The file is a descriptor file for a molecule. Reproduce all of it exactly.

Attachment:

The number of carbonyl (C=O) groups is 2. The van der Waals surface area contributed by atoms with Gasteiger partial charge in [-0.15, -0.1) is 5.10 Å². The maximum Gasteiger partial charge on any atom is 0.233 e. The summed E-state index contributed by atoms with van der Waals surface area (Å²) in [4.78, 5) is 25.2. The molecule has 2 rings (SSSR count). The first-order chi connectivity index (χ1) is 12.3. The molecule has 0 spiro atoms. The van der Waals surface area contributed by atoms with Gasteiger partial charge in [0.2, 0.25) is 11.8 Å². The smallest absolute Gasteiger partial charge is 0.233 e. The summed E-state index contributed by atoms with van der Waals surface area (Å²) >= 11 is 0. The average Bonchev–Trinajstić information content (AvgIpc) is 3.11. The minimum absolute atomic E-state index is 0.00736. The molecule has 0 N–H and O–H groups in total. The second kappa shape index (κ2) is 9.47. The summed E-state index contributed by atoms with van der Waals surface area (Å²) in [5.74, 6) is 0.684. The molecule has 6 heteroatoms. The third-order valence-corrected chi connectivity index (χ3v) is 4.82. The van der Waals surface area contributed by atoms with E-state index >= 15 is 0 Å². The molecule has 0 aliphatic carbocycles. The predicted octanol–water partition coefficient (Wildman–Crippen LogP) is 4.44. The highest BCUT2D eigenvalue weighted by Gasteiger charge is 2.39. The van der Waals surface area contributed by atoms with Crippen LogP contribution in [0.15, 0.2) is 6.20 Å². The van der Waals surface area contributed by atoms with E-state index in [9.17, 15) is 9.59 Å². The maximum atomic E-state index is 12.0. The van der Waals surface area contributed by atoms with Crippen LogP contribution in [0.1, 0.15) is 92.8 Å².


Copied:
The number of carbonyl (C=O) groups is 2. The van der Waals surface area contributed by atoms with Gasteiger partial charge in [-0.15, -0.1) is 5.10 Å². The maximum Gasteiger partial charge on any atom is 0.233 e. The summed E-state index contributed by atoms with van der Waals surface area (Å²) in [4.78, 5) is 25.2. The molecule has 2 rings (SSSR count). The first-order chi connectivity index (χ1) is 12.3. The molecule has 0 spiro atoms. The van der Waals surface area contributed by atoms with Gasteiger partial charge in [0.2, 0.25) is 11.8 Å². The smallest absolute Gasteiger partial charge is 0.233 e. The summed E-state index contributed by atoms with van der Waals surface area (Å²) >= 11 is 0. The average Bonchev–Trinajstić information content (AvgIpc) is 3.11. The minimum absolute atomic E-state index is 0.00736. The molecule has 0 N–H and O–H groups in total. The second kappa shape index (κ2) is 9.47. The summed E-state index contributed by atoms with van der Waals surface area (Å²) in [5.74, 6) is 0.684. The molecule has 6 heteroatoms. The third-order valence-corrected chi connectivity index (χ3v) is 4.82. The van der Waals surface area contributed by atoms with E-state index >= 15 is 0 Å². The molecule has 0 aliphatic carbocycles. The predicted octanol–water partition coefficient (Wildman–Crippen LogP) is 4.44. The highest BCUT2D eigenvalue weighted by Gasteiger charge is 2.39. The van der Waals surface area contributed by atoms with Crippen LogP contribution in [0.15, 0.2) is 6.20 Å². The van der Waals surface area contributed by atoms with E-state index in [9.17, 15) is 9.59 Å². The maximum atomic E-state index is 12.0. The van der Waals surface area contributed by atoms with Crippen LogP contribution in [0.1, 0.15) is 92.8 Å².